37 Witnesses and evidence
NTCAT may (on own motion or on application by party) issue a summons requiring person to appear to give evidence or produce material: s89 NTCAT may require a witness to take an oath before giving evidence, and to answer a question put by NTCAT or a party, if NTCAT determines question relevant to proceeding: s90 Failure to take an oath, answer a question or produce a document is a contempt: s87 NTCAT may carry out an inspection of a place if relevant to a proceeding: s93

38 Manner of hearing NTCAT may (s56):
require evidence / argument in writing decide which aspects of evidence / argument it will hear orally limit time for presenting respective cases of parties to extent it considers would not impede fair and adequate presentation of case Hearing is to be open to the public unless NTCAT orders otherwise: s60 s62: NTCAT powers: order hearing or part thereof be in private limitations on publishing name/address of witnesses or evidence limitations on disclosure of evidence may exclude any person from hearing or part thereof s62: NTCAT can only exercise these powers if NTCAT considers necessary in the interests of justice or by reason of confidential nature or in order to expedite proceedings or for any other reason

39 Extensive powers NTCAT given power to make any order necessary to preserve subject matter of proceeding or protect interests of party: s63 NTCAT can make orders other than those sought by applicant in the application: s64 NTCAT can make interlocutory orders: s65 NTCAT can order party to give security for costs or undertaking as to payment of money: s66 NTCAT can give relief from time limits (if Rules permit): s68 NTCAT can allow participation in proceedings by phone, video link, or otherwise and can conduct proceedings on the papers: s69 NTCAT can appoint assessors (s73) to give expert evidence or advice or decide a question of fact (s74), and can order parties to pay some or all of assessor’s costs (s75)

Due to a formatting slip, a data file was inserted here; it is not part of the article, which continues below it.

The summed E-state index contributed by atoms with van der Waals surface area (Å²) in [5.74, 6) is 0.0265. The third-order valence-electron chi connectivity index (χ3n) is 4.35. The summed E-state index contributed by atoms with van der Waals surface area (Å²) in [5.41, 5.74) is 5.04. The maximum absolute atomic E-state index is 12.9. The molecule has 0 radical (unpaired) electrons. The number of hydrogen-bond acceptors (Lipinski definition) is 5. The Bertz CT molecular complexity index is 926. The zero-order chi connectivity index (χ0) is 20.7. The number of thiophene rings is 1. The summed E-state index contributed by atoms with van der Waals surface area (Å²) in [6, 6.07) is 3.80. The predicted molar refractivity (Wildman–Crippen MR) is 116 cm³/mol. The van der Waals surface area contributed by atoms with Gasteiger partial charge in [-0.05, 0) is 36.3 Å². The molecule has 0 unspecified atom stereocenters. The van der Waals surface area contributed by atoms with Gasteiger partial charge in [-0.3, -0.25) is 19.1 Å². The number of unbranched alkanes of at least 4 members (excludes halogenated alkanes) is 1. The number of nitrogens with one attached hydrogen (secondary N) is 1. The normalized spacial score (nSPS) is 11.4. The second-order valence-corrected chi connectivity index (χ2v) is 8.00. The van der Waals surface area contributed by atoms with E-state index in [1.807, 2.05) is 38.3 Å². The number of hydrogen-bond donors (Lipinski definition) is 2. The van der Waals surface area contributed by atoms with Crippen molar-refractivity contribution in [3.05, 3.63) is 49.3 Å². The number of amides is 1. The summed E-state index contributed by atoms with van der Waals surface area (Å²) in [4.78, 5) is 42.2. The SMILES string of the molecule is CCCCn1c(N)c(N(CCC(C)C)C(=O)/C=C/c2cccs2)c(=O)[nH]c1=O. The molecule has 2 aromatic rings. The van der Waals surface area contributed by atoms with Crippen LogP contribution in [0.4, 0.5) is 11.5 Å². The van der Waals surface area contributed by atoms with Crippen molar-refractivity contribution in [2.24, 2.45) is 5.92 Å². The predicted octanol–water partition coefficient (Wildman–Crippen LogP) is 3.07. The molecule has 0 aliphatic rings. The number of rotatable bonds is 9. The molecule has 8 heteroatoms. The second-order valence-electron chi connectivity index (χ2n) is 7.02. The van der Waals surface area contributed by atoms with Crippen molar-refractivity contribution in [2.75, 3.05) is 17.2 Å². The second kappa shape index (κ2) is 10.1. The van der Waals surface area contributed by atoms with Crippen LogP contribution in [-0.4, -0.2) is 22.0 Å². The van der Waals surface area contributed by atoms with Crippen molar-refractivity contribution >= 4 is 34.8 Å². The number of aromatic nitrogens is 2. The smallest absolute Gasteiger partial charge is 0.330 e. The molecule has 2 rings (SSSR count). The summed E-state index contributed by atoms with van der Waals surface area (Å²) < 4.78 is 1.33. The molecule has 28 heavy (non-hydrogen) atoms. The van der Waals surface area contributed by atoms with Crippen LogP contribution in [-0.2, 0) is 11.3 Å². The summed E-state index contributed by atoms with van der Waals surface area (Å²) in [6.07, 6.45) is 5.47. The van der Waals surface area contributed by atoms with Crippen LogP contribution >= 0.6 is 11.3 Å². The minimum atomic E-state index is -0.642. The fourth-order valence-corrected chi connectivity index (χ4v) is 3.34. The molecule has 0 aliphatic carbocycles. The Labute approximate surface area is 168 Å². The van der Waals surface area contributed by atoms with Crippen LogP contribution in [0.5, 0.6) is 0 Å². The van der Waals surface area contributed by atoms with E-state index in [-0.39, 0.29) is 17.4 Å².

40 Other powers Power to make directions: s96
Power to consolidate proceedings: s97 Power to split proceedings: s98 Power to dismiss proceedings if there is a more appropriate tribunal, court or person: s99 Power to give leave to withdraw proceedings: s100 Power to dismiss for want of prosecution: s101 Power to dismiss frivolous, vexatious or improper proceedings: s102 Power to dismiss if party conducting proceedings in a way that unnecessarily disadvantages another party: s103 Power to appoint a litigation guardian: s104 Decisions must be given in writing within 28 days after a hearing, but President can give an extension of time if NTCAT asks for: s105